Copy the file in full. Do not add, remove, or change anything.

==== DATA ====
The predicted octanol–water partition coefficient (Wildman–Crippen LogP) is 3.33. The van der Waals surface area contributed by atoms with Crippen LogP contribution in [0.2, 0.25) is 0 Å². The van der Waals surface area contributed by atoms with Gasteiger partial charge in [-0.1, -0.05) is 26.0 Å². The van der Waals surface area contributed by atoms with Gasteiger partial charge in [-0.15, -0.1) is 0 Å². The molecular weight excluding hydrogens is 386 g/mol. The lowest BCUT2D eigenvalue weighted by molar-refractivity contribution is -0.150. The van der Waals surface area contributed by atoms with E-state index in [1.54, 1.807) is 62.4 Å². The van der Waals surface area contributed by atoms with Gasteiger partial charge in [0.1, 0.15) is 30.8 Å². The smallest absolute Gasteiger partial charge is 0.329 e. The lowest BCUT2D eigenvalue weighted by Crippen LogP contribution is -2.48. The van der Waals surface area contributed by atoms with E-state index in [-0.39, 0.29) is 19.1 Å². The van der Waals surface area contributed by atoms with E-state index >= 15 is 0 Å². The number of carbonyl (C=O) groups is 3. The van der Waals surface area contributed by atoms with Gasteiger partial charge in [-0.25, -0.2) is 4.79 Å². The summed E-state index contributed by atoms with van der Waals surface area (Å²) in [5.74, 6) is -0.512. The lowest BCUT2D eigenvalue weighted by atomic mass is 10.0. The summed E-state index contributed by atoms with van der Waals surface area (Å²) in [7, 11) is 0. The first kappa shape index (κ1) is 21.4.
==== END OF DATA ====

The predicted octanol–water partition coefficient (Wildman–Crippen LogP) is 3.33. The van der Waals surface area contributed by atoms with Crippen LogP contribution in [0.2, 0.25) is 0 Å². The van der Waals surface area contributed by atoms with Gasteiger partial charge in [-0.1, -0.05) is 26.0 Å². The van der Waals surface area contributed by atoms with Gasteiger partial charge in [-0.15, -0.1) is 0 Å². The molecular weight excluding hydrogens is 386 g/mol. The lowest BCUT2D eigenvalue weighted by molar-refractivity contribution is -0.150. The van der Waals surface area contributed by atoms with E-state index in [1.54, 1.807) is 62.4 Å². The van der Waals surface area contributed by atoms with Gasteiger partial charge in [0.1, 0.15) is 30.8 Å². The smallest absolute Gasteiger partial charge is 0.329 e. The lowest BCUT2D eigenvalue weighted by Crippen LogP contribution is -2.48. The van der Waals surface area contributed by atoms with E-state index in [-0.39, 0.29) is 19.1 Å². The van der Waals surface area contributed by atoms with E-state index >= 15 is 0 Å². The number of carbonyl (C=O) groups is 3. The van der Waals surface area contributed by atoms with Gasteiger partial charge in [-0.25, -0.2) is 4.79 Å². The summed E-state index contributed by atoms with van der Waals surface area (Å²) in [5.74, 6) is -0.512. The lowest BCUT2D eigenvalue weighted by atomic mass is 10.0. The summed E-state index contributed by atoms with van der Waals surface area (Å²) in [7, 11) is 0. The first kappa shape index (κ1) is 21.4.